The general microbial tests combined with the 16S rRNA sequence results indicate that the isolates capable of ethoprophos degradation belong to the ribosomal rRNA group I pseudomonads, within the P. putida lineage and are probably P. putida or close relatives of this species. Pseudomonads are well known for their metabolic diversity and members of this genus have been reported with the ability to degrade many pesticides including carbofuran , atrazine [25,26], and carbaryl .
3.2Degradation of fresh ethoprophos residues in soil by isolate epI
Degradation of ethoprophos in fumigated and non-fumigated soil inoculated with P. putida epI is shown in Fig. 4. No ethoprophos residues were detected in the fumigated and the non-fumigated samples, inoculated with 2×106 cells g−1 5 and 4 days after inoculation, respectively. Ethoprophos degradation was somewhat slower in the fumigated samples, which were inoculated with the lower cell density (2×103 cells g−1), and its residues were below the limit of detection within 11 days. In contrast, ethoprophos degradation proceeded at a slow rate in the non-fumigated samples, which were inoculated with the low inoculum density and in the corresponding uninoculated samples. About 30% of the initial ethoprophos was recovered in both samples at the end of the study. P. putida epI was therefore equally effective in degrading a fresh ethoprophos addition in both fumigated and non-fumigated soils when added at a cell density of 2×106 cells g−1. However, when a lower inoculum level was used (2×103 cells g−1) rapid degradation was observed only in the fumigated samples. This may be attributed to a growth-promoting effect resulting from the liberation of nutrients from dead cells, or to a reduction in competition for available nutrients and occupation of biological spaces due to the eradication of the indigenous soil microflora in the fumigated samples . Similar results were reported by Ramadan et al.  who found that a Pseudomonas sp. could not mineralise 1 μg of p-nitrophenol ml−1 when introduced in natural lake water at densities of 330 cells ml−1, whereas the compound was mineralised when higher cell densities (3.3×104–105 cells ml−1) were added. The authors suggested that when a low inoculum level is used, the population is not capable of surviving an initial competition from the indigenous microorganisms resulting in a population decline. In contrast, a higher initial inoculum level can compensate for the initial population decline, and the survivors can multiply and perform degradation thereafter.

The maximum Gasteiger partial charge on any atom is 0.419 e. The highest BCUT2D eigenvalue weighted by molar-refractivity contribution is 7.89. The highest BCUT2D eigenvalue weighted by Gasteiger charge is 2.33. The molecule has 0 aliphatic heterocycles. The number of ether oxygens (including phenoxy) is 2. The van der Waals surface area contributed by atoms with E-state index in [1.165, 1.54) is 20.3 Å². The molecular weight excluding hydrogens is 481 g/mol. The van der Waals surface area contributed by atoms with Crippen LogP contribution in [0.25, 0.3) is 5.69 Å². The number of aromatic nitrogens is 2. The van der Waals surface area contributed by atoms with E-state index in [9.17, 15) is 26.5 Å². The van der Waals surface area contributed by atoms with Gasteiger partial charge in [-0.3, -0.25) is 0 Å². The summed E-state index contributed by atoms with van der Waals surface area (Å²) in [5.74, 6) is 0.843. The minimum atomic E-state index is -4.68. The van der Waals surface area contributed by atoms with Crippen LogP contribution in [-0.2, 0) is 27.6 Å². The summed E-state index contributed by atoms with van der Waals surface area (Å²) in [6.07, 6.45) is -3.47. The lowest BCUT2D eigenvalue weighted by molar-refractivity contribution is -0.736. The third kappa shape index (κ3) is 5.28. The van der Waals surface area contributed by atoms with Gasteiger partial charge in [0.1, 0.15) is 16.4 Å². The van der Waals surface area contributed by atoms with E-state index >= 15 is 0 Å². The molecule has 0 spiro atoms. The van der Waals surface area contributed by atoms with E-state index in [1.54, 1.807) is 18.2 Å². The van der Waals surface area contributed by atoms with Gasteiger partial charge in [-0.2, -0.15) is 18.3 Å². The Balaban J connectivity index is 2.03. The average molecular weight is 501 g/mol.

3.3Utilisation of other organophosphorus nematicides